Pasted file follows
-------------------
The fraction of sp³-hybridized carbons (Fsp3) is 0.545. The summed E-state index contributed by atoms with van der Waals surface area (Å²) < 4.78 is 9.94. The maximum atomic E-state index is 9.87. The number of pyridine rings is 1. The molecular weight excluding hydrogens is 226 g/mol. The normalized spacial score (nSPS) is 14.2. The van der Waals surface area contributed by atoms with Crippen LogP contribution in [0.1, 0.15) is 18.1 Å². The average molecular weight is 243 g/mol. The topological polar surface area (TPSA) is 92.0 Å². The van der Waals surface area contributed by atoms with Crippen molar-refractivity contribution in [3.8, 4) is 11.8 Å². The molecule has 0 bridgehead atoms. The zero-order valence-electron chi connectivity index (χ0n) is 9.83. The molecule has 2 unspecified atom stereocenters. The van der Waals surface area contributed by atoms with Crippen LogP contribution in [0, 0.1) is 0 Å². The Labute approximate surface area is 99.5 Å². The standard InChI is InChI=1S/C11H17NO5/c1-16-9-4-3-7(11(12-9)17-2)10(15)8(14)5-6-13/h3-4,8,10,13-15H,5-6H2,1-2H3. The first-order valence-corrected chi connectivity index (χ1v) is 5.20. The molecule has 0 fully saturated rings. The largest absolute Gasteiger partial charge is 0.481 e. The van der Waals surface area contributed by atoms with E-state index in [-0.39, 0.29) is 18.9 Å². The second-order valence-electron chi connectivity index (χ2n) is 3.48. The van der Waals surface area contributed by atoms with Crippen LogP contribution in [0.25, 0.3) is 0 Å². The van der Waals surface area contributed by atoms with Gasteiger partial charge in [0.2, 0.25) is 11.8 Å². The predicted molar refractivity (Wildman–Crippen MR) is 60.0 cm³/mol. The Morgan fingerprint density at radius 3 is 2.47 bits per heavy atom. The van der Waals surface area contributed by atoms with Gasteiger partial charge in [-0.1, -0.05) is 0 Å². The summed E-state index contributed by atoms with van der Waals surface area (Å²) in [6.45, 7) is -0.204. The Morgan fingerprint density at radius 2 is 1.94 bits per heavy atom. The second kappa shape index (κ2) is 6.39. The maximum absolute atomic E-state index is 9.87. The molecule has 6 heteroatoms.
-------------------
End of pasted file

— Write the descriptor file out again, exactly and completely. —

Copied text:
The fraction of sp³-hybridized carbons (Fsp3) is 0.545. The summed E-state index contributed by atoms with van der Waals surface area (Å²) < 4.78 is 9.94. The maximum atomic E-state index is 9.87. The number of pyridine rings is 1. The molecular weight excluding hydrogens is 226 g/mol. The normalized spacial score (nSPS) is 14.2. The van der Waals surface area contributed by atoms with Crippen LogP contribution in [0.1, 0.15) is 18.1 Å². The average molecular weight is 243 g/mol. The topological polar surface area (TPSA) is 92.0 Å². The van der Waals surface area contributed by atoms with Crippen molar-refractivity contribution in [3.8, 4) is 11.8 Å². The molecule has 0 bridgehead atoms. The zero-order valence-electron chi connectivity index (χ0n) is 9.83. The molecule has 2 unspecified atom stereocenters. The van der Waals surface area contributed by atoms with Crippen LogP contribution in [0, 0.1) is 0 Å². The Labute approximate surface area is 99.5 Å². The standard InChI is InChI=1S/C11H17NO5/c1-16-9-4-3-7(11(12-9)17-2)10(15)8(14)5-6-13/h3-4,8,10,13-15H,5-6H2,1-2H3. The first-order valence-corrected chi connectivity index (χ1v) is 5.20. The molecule has 0 fully saturated rings. The largest absolute Gasteiger partial charge is 0.481 e. The van der Waals surface area contributed by atoms with E-state index in [-0.39, 0.29) is 18.9 Å². The second-order valence-electron chi connectivity index (χ2n) is 3.48. The van der Waals surface area contributed by atoms with Crippen LogP contribution in [0.25, 0.3) is 0 Å². The van der Waals surface area contributed by atoms with Gasteiger partial charge in [0.2, 0.25) is 11.8 Å². The predicted molar refractivity (Wildman–Crippen MR) is 60.0 cm³/mol. The Morgan fingerprint density at radius 3 is 2.47 bits per heavy atom. The van der Waals surface area contributed by atoms with Gasteiger partial charge in [-0.1, -0.05) is 0 Å². The summed E-state index contributed by atoms with van der Waals surface area (Å²) in [6.45, 7) is -0.204. The Morgan fingerprint density at radius 2 is 1.94 bits per heavy atom. The second kappa shape index (κ2) is 6.39. The maximum absolute atomic E-state index is 9.87. The molecule has 6 heteroatoms.